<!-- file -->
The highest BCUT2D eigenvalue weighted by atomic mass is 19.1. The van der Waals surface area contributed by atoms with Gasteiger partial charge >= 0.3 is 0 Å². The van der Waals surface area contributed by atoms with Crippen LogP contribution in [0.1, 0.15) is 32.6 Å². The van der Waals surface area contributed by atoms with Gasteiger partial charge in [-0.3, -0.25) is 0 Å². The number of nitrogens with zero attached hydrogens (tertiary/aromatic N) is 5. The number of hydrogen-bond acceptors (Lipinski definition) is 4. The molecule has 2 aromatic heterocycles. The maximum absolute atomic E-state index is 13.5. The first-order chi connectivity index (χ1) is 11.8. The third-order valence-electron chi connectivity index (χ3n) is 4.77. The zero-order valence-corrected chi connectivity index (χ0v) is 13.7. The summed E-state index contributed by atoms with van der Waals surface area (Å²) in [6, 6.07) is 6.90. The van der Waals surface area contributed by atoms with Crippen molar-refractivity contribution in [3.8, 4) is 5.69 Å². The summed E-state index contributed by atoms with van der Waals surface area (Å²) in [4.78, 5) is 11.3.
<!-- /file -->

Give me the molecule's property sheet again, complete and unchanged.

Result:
The highest BCUT2D eigenvalue weighted by atomic mass is 19.1. The van der Waals surface area contributed by atoms with Gasteiger partial charge >= 0.3 is 0 Å². The van der Waals surface area contributed by atoms with Crippen LogP contribution in [0.1, 0.15) is 32.6 Å². The van der Waals surface area contributed by atoms with Gasteiger partial charge in [-0.3, -0.25) is 0 Å². The number of nitrogens with zero attached hydrogens (tertiary/aromatic N) is 5. The number of hydrogen-bond acceptors (Lipinski definition) is 4. The molecule has 2 aromatic heterocycles. The maximum absolute atomic E-state index is 13.5. The first-order chi connectivity index (χ1) is 11.8. The third-order valence-electron chi connectivity index (χ3n) is 4.77. The zero-order valence-corrected chi connectivity index (χ0v) is 13.7. The summed E-state index contributed by atoms with van der Waals surface area (Å²) in [6, 6.07) is 6.90. The van der Waals surface area contributed by atoms with Crippen molar-refractivity contribution in [3.8, 4) is 5.69 Å². The summed E-state index contributed by atoms with van der Waals surface area (Å²) in [4.78, 5) is 11.3.